"It's like trying to sell ice to the Eskimos," says a London fashion writer. "It's like trying to sell sand to the Arabs," sniffs an executive at a competing British fashion house. The news that Ralph Lauren, the icon of American style, is pushing hard to expand in Europe is being greeted with a certain degree of skepticism. And bitchiness. Who needs a mass American brand like Lauren's when you have the class of Armani, Zegna, Dior and Savile Row? Sure, Europeans are happy to wear a polo player by Lauren instead of an alligator by Lacoste when summering in Cannes. But will they want to don Lauren's $3,000 men's suits or $10,000 beaded dresses when they get back to Paris?
Lauren, 62, is no longer interested in selling simply the odd logo shirt or golf jacket. He wants nothing less than to meet the European designers head on. What's more, he feels he has to. Although Lauren is the world's biggest-selling fashion designer (retail customers spend more than $10 billion a year on products bearing the Ralph Lauren name), Wall Street dismisses Polo Ralph Lauren as just another apparel company. If financial analysts would consider it a purveyor of luxury goods, the stock price--and Lauren, who owns 89% of the company--would be all the richer.
But it isn't the thought of another home (he already has six), another vintage car (he has 60) or even the desire for a private plane (he has one of those too) that is pushing Lauren to expand. It's pride. Lauren doesn't talk about his stock price in monetary terms. He calls it "a report card, which gets issued every day." And right now--with the stock of Polo Ralph Lauren hovering around $20, some $10 less than its IPO price--the company is getting poor marks. "When I went public, I had a great business," Lauren says. "I don't think the company has gone backward." Global expansion, he hopes, will prove to Wall Street that he's not just a designer but a businessman too.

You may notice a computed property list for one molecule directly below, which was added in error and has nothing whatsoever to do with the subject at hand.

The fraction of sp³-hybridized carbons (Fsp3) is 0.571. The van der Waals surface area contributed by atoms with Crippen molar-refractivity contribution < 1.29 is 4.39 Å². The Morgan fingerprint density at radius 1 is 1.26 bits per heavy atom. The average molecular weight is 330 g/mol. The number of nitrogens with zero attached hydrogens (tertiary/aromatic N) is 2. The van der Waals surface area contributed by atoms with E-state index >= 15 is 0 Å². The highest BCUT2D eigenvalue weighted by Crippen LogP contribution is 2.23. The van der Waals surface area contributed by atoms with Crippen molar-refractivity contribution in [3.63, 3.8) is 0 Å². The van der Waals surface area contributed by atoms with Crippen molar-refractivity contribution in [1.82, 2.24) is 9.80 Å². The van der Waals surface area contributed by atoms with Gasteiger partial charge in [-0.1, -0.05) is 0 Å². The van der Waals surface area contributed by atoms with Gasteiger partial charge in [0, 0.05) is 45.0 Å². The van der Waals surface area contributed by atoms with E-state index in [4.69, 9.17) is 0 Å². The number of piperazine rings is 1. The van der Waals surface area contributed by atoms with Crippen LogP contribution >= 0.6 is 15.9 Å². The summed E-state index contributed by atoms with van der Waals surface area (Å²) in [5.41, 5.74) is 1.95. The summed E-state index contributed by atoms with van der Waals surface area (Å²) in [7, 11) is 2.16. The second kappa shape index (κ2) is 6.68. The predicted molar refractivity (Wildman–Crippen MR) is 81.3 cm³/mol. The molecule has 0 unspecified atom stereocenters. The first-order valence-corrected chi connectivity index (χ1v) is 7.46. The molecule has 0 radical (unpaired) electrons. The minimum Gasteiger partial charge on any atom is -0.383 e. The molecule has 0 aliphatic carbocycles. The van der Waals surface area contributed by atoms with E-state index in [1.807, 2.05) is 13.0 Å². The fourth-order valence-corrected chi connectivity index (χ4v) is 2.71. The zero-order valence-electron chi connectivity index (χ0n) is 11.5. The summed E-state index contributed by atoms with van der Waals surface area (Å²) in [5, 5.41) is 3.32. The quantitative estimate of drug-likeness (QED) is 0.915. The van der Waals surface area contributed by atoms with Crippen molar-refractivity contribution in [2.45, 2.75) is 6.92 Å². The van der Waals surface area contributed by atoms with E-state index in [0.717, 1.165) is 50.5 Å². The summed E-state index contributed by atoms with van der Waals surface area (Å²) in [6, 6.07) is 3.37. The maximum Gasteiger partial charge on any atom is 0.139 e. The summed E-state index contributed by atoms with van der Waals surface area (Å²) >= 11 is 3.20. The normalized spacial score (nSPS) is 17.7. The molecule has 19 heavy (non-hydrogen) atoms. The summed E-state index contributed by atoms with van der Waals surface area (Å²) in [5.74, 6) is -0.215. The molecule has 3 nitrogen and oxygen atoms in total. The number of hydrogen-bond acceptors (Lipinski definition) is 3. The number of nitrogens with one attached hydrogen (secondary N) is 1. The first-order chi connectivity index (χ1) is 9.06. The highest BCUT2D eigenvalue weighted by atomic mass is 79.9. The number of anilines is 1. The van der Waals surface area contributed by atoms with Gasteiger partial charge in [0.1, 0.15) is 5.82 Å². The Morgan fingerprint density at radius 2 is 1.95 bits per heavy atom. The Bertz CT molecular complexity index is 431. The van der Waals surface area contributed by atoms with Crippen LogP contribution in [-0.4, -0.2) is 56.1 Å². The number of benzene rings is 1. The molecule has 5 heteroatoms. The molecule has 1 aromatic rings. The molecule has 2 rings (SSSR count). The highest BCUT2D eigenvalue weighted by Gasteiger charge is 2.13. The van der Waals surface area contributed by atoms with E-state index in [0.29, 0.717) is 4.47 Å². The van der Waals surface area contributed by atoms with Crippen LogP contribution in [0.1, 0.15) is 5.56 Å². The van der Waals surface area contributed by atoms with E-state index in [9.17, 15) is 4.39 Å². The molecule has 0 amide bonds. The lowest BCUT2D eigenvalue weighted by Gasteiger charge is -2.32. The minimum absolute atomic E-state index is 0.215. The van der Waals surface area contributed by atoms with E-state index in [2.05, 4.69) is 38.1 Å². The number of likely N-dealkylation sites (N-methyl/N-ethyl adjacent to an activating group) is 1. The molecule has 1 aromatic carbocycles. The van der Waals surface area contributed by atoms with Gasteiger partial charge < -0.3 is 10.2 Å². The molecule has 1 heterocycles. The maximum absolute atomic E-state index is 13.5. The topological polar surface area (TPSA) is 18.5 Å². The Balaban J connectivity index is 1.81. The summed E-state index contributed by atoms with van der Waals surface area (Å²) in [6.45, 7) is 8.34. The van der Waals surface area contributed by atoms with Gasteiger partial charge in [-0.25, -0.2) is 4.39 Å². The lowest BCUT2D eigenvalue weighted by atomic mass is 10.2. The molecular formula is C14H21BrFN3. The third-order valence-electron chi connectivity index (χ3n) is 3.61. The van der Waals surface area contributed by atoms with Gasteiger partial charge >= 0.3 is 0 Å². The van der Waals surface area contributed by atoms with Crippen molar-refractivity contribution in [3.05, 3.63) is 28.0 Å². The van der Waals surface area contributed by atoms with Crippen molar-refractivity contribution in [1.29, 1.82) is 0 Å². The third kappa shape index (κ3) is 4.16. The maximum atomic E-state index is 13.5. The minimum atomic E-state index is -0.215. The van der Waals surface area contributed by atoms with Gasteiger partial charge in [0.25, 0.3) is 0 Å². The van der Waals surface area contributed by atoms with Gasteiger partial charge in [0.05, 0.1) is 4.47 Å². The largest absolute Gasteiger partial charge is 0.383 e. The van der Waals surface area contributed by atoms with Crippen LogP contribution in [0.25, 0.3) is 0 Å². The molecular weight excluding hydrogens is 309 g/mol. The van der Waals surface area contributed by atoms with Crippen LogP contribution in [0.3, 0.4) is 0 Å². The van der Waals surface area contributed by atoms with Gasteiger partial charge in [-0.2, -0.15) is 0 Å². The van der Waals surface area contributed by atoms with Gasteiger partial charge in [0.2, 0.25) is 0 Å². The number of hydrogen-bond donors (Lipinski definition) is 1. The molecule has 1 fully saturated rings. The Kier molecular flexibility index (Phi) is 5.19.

To that end, Lauren's license partner in Japan has pledged to spend $70 million in the next three years to renovate and revamp Polo stores there. But the company's biggest efforts are focused on Europe--outside of America, it's the part of the world where Lauren feels most comfortable. He was the first American designer to open a freestanding store in Europe, on London's New Bond Street in 1981. "I think I had something to say that wasn't being said before," he claims. His clothes not only brought idealized versions of preppy America or western America or sporty America to Europe but also reintroduced idealized versions of European classics to the very people who invented them. "When I first came to London, they didn't have what I thought they'd have," he recalls. "There were more Italian clothes than English ones." So Lauren presented the Brits with what he thought they should be buying: tweed jackets, jodhpurs, polo shirts. The New Bond Street store proved so successful that Polo added a second big store nearby, which has enjoyed double-digit growth since it opened in 1999.